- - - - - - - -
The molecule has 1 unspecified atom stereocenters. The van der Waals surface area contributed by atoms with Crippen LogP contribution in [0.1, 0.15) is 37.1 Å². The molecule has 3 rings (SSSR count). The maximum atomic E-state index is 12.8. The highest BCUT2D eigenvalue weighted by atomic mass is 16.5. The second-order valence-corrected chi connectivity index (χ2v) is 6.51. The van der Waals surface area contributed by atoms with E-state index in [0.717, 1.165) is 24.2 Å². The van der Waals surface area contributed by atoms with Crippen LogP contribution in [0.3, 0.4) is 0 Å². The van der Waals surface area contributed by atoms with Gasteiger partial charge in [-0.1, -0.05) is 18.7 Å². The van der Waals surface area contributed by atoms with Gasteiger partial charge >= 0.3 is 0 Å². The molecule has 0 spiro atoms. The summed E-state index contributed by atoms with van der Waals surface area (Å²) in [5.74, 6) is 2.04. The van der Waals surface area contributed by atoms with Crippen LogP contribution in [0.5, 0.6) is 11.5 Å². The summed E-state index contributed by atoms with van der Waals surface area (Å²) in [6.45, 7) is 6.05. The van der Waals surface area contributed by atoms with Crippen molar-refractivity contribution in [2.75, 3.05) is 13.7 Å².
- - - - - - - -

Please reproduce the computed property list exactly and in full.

The molecule has 1 unspecified atom stereocenters. The van der Waals surface area contributed by atoms with Crippen LogP contribution in [0.1, 0.15) is 37.1 Å². The molecule has 3 rings (SSSR count). The maximum atomic E-state index is 12.8. The highest BCUT2D eigenvalue weighted by atomic mass is 16.5. The second-order valence-corrected chi connectivity index (χ2v) is 6.51. The van der Waals surface area contributed by atoms with E-state index in [0.717, 1.165) is 24.2 Å². The van der Waals surface area contributed by atoms with Crippen LogP contribution in [0.3, 0.4) is 0 Å². The van der Waals surface area contributed by atoms with Gasteiger partial charge in [-0.1, -0.05) is 18.7 Å². The van der Waals surface area contributed by atoms with Gasteiger partial charge >= 0.3 is 0 Å². The molecule has 0 spiro atoms. The summed E-state index contributed by atoms with van der Waals surface area (Å²) in [5.74, 6) is 2.04. The van der Waals surface area contributed by atoms with Crippen LogP contribution in [0.5, 0.6) is 11.5 Å². The summed E-state index contributed by atoms with van der Waals surface area (Å²) in [6.45, 7) is 6.05. The van der Waals surface area contributed by atoms with Crippen molar-refractivity contribution in [2.75, 3.05) is 13.7 Å².